BRF for fragmented rameal wood, a mulch of crushed green wood that enriches and protects the garden soil.
Still little known in France outside the circles of organic gardeners, the technique of the BRF was developed by Canadian researchers in the 1990s.
This involves covering the soil with a mulch made up of crushed young branches and twigs (less than 7 cm in diameter) in order to make the soil more fertile, limit watering and eliminate the need for fertilizers and chemical treatments.
The BRF an organic solution
Indeed, like any mulch, the BRF protects the soil from erosion, evaporation (especially since it absorbs and retains water particularly well) and from the growth of weeds . The young branches, rich in nutrients, are transformed by the activity of the subsoil (earthworms, mushrooms…) into organic elements gradually integrated into the soil to enrich it, aerate it and rebalance its pH. The result: more beautiful, healthier plants and, for crops, fruits and vegetables that give more.
The use of the BRF is therefore particularly suitable if the soil in your garden is poor, clayey or calcareous.
BRF in practice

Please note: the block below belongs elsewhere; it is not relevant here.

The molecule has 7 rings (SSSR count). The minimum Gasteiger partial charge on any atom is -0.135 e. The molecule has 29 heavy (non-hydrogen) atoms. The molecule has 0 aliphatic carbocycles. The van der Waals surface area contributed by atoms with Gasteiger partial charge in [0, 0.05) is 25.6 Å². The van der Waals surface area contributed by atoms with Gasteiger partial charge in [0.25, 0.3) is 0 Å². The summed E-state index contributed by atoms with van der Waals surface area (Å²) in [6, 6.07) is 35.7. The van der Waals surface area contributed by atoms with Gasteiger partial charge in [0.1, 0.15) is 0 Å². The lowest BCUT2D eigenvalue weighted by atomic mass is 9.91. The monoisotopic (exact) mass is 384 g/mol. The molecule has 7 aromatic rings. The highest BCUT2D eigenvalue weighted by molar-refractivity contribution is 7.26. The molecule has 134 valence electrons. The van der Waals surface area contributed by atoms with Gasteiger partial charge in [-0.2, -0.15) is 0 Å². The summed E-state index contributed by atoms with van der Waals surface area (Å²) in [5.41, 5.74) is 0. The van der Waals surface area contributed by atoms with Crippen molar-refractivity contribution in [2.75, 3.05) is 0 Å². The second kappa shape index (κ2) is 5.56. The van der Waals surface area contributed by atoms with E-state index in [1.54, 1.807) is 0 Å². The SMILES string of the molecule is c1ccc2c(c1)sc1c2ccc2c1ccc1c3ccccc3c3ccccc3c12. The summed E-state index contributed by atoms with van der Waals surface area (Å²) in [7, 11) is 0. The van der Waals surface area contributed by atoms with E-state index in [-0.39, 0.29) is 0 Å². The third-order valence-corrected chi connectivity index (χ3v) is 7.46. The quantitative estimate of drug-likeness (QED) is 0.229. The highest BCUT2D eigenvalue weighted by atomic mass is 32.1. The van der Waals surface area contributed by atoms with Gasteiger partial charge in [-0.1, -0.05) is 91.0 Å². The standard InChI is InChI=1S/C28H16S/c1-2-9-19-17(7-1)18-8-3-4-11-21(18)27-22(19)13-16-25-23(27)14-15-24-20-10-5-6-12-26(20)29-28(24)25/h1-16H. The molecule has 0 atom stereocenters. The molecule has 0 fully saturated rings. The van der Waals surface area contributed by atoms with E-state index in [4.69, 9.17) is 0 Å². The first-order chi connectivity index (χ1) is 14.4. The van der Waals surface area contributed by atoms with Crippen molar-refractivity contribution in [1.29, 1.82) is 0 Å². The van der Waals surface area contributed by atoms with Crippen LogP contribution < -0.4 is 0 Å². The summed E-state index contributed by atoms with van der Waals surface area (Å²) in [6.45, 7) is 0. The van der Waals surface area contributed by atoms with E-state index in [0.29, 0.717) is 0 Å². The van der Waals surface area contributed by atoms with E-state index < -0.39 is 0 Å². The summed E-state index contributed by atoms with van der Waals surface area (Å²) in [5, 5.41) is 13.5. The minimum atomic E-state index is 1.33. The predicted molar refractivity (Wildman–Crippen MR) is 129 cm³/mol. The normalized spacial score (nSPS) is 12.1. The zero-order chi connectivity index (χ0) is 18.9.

The implementation of the BRF takes place in late winter or early spring. Collect green wood from the pruning of trees and shrubs in your garden or, if you are short of it, ask your local council to collect the pruning waste from the town’s gardeners. Put it through a plant shredder, taking care not to incorporate too many resinous branches which bring acidity (20% maximum).
Spread the mulch in a 2 to 5 cm layer over your flower beds, future vegetable or fruit beds (the BRF has proven itself on the cultivation of tomatoes, courgettes and strawberries), at the foot of your trees and shrubs, etc. Scratch lightly to incorporate it into the soil: that’s all! All you have to do is sow or plant as usual. The following year, you can add a new layer of BRF on the previous one, which will have partially integrated into the ground.